Yesterday the Canadian women’s hockey team won gold at the Olympics. Today the men’s hockey team beat the Americans in the semi-finals. The mail carrier slipped into our office in the midst of the men’s semi-final game, looking for an update.
“How’re we doing?” he asked anxiously.
He didn’t need to say “hello” or to identify whom he meant by “we.” He didn’t need to explain his worried look.
“We’re up by one,” I assured him.
He nodded and then scurried to his next delivery address, where no doubt he’d get another update as the clock ticked down in the third period of the hockey game.
I love how the Olympics–at their best–build a sense of community within countries and between them.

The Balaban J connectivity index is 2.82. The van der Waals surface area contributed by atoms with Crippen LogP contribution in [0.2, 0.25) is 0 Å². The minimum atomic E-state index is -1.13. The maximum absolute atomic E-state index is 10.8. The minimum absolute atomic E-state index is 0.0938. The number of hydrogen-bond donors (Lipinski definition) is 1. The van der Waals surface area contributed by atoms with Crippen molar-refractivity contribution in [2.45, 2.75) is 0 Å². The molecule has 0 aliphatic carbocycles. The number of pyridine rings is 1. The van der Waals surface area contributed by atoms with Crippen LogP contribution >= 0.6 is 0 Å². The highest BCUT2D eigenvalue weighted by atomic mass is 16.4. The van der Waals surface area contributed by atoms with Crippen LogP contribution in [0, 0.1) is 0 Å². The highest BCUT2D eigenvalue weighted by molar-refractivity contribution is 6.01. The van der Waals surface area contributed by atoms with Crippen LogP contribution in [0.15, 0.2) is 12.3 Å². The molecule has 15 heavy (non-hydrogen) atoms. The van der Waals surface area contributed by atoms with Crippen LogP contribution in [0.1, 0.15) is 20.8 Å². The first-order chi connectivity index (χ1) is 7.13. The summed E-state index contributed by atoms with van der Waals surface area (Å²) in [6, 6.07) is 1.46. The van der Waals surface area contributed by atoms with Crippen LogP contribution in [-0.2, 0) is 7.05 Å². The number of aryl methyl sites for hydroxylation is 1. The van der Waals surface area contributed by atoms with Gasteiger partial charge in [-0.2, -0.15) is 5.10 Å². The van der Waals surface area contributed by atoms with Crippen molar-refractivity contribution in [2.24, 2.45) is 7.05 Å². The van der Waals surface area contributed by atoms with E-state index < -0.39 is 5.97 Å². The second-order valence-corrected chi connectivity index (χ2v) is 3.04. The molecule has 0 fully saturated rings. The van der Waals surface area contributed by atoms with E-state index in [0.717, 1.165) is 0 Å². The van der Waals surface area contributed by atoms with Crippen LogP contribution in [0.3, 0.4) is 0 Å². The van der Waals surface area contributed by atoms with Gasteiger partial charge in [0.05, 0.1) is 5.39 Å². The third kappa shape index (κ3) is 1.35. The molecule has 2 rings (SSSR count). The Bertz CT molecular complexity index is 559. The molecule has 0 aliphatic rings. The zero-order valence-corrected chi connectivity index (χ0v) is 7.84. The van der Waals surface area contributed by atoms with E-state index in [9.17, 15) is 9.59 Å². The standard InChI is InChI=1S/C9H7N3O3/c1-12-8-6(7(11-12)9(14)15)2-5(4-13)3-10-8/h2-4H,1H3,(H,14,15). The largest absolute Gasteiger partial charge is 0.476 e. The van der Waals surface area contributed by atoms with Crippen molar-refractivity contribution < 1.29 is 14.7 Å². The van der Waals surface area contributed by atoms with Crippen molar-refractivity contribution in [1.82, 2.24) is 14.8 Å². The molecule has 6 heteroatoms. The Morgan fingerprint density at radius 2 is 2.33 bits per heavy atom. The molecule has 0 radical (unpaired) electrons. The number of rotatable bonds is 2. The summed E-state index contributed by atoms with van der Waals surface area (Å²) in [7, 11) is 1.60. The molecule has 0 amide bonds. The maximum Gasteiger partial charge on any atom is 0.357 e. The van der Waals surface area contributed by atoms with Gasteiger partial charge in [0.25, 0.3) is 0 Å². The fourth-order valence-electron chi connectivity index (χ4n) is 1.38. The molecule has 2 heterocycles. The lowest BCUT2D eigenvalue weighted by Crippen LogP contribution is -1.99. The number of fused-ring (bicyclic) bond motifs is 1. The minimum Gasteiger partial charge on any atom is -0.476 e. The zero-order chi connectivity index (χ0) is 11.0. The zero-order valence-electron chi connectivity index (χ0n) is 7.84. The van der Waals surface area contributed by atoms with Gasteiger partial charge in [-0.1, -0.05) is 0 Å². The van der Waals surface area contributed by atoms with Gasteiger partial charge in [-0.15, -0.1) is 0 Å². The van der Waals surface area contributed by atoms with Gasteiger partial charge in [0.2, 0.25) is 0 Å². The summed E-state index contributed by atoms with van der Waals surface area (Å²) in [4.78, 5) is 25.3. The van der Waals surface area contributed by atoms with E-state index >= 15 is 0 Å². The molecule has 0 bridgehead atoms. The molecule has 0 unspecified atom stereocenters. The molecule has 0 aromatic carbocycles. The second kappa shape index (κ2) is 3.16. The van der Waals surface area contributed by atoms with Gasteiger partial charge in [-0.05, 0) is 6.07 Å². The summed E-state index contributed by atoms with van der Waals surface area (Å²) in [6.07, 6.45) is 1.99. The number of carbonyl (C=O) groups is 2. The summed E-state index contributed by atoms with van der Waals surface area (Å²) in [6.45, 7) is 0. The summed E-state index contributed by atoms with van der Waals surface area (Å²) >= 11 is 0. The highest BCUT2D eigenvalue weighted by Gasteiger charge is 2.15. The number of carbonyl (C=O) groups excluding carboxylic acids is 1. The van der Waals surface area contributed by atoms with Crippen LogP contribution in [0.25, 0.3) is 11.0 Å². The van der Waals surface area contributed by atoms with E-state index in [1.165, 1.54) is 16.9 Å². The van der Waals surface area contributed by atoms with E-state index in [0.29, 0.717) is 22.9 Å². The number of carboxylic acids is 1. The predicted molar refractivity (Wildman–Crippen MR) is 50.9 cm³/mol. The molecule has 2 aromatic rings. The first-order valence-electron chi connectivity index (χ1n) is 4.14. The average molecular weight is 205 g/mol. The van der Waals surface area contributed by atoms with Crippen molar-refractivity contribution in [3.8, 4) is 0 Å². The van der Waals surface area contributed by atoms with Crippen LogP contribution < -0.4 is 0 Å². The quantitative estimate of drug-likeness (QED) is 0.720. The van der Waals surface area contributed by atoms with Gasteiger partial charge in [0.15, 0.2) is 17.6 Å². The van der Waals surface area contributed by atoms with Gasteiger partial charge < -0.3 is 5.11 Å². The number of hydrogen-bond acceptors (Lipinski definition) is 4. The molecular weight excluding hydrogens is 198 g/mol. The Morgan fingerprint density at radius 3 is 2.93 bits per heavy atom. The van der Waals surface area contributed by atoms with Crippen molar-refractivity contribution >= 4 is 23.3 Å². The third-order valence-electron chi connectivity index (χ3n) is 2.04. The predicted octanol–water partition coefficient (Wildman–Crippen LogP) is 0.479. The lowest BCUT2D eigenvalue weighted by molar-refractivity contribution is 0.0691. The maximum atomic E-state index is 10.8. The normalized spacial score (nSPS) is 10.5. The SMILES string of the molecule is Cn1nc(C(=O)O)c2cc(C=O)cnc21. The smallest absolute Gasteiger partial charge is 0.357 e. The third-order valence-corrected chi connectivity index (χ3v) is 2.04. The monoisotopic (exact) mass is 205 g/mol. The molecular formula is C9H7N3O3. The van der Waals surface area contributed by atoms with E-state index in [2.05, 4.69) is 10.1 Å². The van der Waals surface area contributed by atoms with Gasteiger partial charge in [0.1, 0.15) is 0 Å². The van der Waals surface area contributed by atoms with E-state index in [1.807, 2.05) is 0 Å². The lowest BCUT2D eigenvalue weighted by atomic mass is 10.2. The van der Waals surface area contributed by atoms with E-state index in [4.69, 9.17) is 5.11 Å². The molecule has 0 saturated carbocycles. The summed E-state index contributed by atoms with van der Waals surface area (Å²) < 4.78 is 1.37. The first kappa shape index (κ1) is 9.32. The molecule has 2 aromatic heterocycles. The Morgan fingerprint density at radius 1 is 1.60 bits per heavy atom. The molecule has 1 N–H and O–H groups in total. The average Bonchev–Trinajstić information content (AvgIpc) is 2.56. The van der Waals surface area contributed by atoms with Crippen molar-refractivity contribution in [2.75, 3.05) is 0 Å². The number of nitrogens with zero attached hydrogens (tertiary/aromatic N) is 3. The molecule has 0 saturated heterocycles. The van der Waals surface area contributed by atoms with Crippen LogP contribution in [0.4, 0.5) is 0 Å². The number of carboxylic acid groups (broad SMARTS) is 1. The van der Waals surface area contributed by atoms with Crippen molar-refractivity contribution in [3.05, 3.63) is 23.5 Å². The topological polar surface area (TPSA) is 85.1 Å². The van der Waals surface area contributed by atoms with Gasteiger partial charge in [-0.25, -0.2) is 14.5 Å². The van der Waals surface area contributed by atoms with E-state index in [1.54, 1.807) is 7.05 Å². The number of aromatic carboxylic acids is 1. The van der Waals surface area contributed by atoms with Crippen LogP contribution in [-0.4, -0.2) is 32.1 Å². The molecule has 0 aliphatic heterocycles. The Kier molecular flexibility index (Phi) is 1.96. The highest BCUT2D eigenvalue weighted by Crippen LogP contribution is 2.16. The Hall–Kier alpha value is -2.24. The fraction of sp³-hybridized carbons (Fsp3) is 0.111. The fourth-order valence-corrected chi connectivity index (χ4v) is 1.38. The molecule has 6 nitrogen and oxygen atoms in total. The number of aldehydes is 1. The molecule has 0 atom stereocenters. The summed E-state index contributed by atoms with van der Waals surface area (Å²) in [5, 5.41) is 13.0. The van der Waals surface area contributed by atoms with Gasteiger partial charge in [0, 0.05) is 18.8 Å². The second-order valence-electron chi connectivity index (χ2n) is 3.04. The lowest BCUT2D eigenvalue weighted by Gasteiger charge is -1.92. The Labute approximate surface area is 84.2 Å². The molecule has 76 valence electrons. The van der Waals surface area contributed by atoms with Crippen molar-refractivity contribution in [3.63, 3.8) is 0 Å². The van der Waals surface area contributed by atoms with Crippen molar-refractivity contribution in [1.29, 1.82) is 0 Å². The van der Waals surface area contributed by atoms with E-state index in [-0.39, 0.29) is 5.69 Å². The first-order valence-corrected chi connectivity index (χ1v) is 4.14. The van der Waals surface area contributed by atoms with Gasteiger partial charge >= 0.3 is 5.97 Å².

They remind me of sea turtles.
Sea turtles, swimming through the political boundaries of so many different countries, will draw us together if we let them. We see it in our own work, as we track our Canadian sea turtles to nesting beaches in other countries. Rarely does a day go by when my email inbox doesn’t have messages from people in other countries–today, from Colombia, the UK, and the United States.
People working around the world to conserve sea turtles know that we’ll lose these species if we don’t work together. If we don’t give our work our best effort. If we don’t persist in the face of adversity. If we don’t support each other when we’re having trouble.
And we know the importance of celebrating our successes–of keeping our spirits up–of cheering each other on.